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Small Prespa Lake
 
    



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Total site area 13,500 ha
Coordinates 40° 46' N and 21° 05' E
Ramsar wetland type dominant Permanent freshwater lakes
Maximum elevation 852 - 855 meters
Transboundary Yes

Site Profile

The Small Prespa Lake is situated in the Balkan Peninsula at the border triangle of Albania , Greece and F.Y.R.O.M. Albania is sharing Small Prespa Lake with Greece and Big Prespa Lake with F.Y.R.O.M. and Greece . The Prespa lakes region is about two lakes of a mountain drain basin that are split by a narrow land strip and are surrounded by mountains. The basin has no surface outflow, with Small Prespa flowing into Big Prespa, which in turn flows into the Ohrid Lake basin via subterranean channels and from there to the Adriatic Sea . The Lake is 45.39 km2 in size its higher for 3 m than the size of the Greek part of the Big Lake Prespa. Small Prespa Lake has several extended shallow zones with reedbeds and aquatic vegetation, wet meadows, pastures and agricultural land. The main human activities are agriculture, fishery and hunting. Of great ecological importance are the periodically flooded meadows located between the agricultural land and the northern reedbed, which serve as feeding sites for many waterbirds and as spawning areas for the lake’s fish populations.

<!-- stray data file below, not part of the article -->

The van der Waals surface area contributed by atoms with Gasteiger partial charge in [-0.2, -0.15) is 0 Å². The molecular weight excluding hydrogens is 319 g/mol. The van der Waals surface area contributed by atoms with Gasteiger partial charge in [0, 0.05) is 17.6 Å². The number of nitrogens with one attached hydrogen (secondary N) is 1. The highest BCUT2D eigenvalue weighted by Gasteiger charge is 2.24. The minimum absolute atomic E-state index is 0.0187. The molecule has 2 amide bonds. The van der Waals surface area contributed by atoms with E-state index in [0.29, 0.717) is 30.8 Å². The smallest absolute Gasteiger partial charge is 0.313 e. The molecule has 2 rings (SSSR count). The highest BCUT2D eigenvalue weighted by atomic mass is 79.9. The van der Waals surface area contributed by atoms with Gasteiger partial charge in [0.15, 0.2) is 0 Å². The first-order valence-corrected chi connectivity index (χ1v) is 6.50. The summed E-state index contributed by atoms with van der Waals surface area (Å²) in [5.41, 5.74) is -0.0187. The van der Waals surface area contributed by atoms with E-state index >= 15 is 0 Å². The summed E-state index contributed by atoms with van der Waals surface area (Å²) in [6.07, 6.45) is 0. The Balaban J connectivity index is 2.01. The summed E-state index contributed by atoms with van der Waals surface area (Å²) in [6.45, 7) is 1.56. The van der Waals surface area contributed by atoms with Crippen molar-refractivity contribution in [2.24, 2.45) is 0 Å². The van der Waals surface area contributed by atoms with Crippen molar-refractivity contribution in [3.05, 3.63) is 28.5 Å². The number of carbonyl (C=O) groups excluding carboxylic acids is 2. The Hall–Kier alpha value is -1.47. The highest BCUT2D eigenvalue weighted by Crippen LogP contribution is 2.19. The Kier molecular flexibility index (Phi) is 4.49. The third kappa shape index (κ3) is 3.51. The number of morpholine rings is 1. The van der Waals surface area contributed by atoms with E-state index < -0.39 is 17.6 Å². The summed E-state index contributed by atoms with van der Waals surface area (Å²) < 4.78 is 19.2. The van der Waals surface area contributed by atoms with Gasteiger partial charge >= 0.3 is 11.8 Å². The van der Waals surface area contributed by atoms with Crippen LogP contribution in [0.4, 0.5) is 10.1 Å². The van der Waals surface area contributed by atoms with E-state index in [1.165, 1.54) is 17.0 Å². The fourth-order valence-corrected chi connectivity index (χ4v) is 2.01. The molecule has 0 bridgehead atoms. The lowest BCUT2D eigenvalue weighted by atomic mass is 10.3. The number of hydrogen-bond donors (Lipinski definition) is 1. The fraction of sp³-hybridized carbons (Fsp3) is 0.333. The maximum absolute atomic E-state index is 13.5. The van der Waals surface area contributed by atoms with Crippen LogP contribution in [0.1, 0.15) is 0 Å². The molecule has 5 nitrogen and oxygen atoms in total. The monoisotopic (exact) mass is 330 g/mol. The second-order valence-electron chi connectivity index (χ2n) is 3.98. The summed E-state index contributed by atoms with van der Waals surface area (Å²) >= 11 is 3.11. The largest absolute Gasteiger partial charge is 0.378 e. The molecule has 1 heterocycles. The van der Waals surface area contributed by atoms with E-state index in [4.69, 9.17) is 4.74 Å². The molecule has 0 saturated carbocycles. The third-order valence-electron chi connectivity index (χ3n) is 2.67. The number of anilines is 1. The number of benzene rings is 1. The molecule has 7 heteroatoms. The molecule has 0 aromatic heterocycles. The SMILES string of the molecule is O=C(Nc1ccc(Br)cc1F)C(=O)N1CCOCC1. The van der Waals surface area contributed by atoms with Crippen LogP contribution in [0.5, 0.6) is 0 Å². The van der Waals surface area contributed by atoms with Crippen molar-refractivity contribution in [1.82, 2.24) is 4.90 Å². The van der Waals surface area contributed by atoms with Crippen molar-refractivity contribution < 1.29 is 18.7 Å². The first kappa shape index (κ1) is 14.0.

Micro Prespa Lake in particular has been recognized as an important wetland ecosystems favoring breeding and feeding of rare water bird species. It is best known for hosting the largest breeding colony of the Dalmatian pelican in the world. The flora in the region is composed of more than 1,500 plant species of which 146 endemic species in the Lake Ohrid and 39 endemic species from the Prespa Lakes . Micro Prespa on the Greek side is a RAMSAR site.

At the beginning of 2002, on the occasion of the World Wetlands Day, the Prime Ministers of Albania, Greece and F.Y.R.O.M. jointly declared the establishment of Prespa Park , a new protected area including the large and small Prespa Lakes with the surrounding forests, which go across all three countries. This is the first ecologically protected area in the Balkans running across three different countries.

During 1970 significant amounts of water from the Devolli river was diverted into the lake with the intention to use it latter during the summer time for the irrigation purposes. Due to the high suspended solids in the river water significant siltation did occur on the Albanian side. The practice has recently stopped. The Albanian part of this lake has a surface of 420 hectares.

Socio-economic importance
Around 5,000 people in the Albanian part of the basin are engaged mainly in subsistence farming, the former collective agricultural system having been abandoned since the collapse of the totalitarian regime. Basic infrastructure has deteriorated and communities are under strong economic pressure to overexploit natural resources.

 

      More info at RAMSAR database: http://www.wetlands.org/RDB/Ramsar_Dir/Greece/GR008D02.htm